If and to what extent those relationships can also be found in online learning settings in students at medical faculties remains unclear so far. In response, the current study examined perceptions of digital education in students from a medical faculty during the COVID-19 pandemic and investigated learners’ characteristics, more specifically study skills and dispositions, as predictors of enjoyment and mastery experiences in online seminars as well as the perceived stress level of the students compared to their studies before the pandemic.


Design and data collection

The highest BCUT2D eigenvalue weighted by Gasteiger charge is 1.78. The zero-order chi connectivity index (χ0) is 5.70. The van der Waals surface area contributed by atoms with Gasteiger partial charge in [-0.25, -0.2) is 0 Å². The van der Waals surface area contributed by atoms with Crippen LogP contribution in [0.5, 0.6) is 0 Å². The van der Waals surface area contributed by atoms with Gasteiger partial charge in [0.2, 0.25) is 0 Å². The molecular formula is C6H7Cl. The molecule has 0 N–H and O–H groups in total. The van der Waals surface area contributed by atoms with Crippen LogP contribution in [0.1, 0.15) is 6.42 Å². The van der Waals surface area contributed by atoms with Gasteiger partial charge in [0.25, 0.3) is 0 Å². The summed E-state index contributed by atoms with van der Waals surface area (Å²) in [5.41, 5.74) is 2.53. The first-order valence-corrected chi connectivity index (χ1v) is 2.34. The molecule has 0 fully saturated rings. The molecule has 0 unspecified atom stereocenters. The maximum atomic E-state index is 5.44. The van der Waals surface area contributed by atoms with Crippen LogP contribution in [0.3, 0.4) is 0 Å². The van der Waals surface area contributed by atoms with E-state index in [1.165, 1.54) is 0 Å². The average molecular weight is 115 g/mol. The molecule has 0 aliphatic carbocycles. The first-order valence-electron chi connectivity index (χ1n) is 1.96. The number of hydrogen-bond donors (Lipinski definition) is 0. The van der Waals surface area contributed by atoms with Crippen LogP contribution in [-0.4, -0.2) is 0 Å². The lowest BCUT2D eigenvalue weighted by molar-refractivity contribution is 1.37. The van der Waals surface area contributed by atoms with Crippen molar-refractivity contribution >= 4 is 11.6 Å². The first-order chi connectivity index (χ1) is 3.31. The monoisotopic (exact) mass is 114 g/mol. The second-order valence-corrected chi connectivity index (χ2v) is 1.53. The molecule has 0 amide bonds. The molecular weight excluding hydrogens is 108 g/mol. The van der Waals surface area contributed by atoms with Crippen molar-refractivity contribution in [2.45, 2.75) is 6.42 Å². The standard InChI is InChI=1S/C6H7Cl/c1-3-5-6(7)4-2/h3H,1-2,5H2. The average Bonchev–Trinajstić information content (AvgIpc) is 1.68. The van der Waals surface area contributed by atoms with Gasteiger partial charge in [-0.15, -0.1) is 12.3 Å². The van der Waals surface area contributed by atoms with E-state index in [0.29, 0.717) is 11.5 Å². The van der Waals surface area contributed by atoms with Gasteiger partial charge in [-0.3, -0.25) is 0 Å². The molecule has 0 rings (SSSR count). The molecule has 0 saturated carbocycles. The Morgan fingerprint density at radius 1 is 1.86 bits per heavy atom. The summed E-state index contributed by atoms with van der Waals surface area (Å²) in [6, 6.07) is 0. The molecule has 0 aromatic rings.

Participants of the cross-sectional study were students from the Medical Faculty of the Martin Luther University Halle-Wittenberg, Germany. Data collection was done between July and September 2020 using an online survey, which was distributed via the student email list of the student union of the medical faculty. Students received a link to take part in the survey. On the website of the study, students were thoroughly informed about the voluntary nature of their participation, which means that responses to questions were not obligatory. All students were asked to give informed consent before the beginning of the survey. Participants had the opportunity to take part in a raffle for various vouchers (e.g. Amazon, book store) at the end of the survey. If they agreed to take part, contact information (email address), was collected to be able to contact them in case of a win. If they did not want to participate in the raffle, no identifying information was required to protect participants’ anonymity. The study was conducted in accordance with the Declaration of Helsinki and its latter amendments. Ethical approval was obtained from the Ethics Committee of the Medical Faculty at Martin Luther University Halle-Wittenberg (reference number 2022–054).